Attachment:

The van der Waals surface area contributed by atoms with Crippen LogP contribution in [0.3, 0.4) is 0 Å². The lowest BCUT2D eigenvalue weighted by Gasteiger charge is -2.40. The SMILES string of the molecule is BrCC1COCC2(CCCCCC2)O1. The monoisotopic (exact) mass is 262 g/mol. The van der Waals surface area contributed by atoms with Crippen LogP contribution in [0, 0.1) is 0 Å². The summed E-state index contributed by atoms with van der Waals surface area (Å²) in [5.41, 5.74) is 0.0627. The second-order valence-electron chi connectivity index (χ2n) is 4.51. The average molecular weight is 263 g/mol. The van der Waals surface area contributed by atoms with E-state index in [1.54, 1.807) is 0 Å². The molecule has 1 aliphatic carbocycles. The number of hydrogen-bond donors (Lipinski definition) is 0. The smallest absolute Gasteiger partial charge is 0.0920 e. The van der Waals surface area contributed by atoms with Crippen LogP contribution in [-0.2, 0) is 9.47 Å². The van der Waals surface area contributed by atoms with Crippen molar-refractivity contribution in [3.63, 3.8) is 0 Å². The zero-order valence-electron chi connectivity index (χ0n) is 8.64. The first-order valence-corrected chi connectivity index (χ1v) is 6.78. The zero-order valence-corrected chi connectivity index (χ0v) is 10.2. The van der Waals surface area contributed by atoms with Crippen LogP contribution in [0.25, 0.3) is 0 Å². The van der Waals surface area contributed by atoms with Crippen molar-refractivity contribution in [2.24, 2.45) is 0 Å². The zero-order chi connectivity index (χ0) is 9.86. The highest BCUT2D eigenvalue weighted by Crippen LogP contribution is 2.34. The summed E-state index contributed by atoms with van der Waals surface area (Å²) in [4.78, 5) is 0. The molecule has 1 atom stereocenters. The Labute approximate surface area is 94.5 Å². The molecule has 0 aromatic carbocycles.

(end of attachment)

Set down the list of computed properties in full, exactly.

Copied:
The van der Waals surface area contributed by atoms with Crippen LogP contribution in [0.3, 0.4) is 0 Å². The lowest BCUT2D eigenvalue weighted by Gasteiger charge is -2.40. The SMILES string of the molecule is BrCC1COCC2(CCCCCC2)O1. The monoisotopic (exact) mass is 262 g/mol. The van der Waals surface area contributed by atoms with Crippen LogP contribution in [0, 0.1) is 0 Å². The summed E-state index contributed by atoms with van der Waals surface area (Å²) in [5.41, 5.74) is 0.0627. The second-order valence-electron chi connectivity index (χ2n) is 4.51. The average molecular weight is 263 g/mol. The van der Waals surface area contributed by atoms with E-state index in [1.54, 1.807) is 0 Å². The molecule has 1 aliphatic carbocycles. The number of hydrogen-bond donors (Lipinski definition) is 0. The smallest absolute Gasteiger partial charge is 0.0920 e. The van der Waals surface area contributed by atoms with Crippen LogP contribution in [-0.2, 0) is 9.47 Å². The van der Waals surface area contributed by atoms with Crippen molar-refractivity contribution in [3.63, 3.8) is 0 Å². The zero-order valence-electron chi connectivity index (χ0n) is 8.64. The first-order valence-corrected chi connectivity index (χ1v) is 6.78. The zero-order valence-corrected chi connectivity index (χ0v) is 10.2. The van der Waals surface area contributed by atoms with Crippen LogP contribution in [0.25, 0.3) is 0 Å². The van der Waals surface area contributed by atoms with Crippen molar-refractivity contribution in [2.24, 2.45) is 0 Å². The zero-order chi connectivity index (χ0) is 9.86. The highest BCUT2D eigenvalue weighted by Crippen LogP contribution is 2.34. The summed E-state index contributed by atoms with van der Waals surface area (Å²) in [4.78, 5) is 0. The molecule has 1 atom stereocenters. The Labute approximate surface area is 94.5 Å². The molecule has 0 aromatic carbocycles.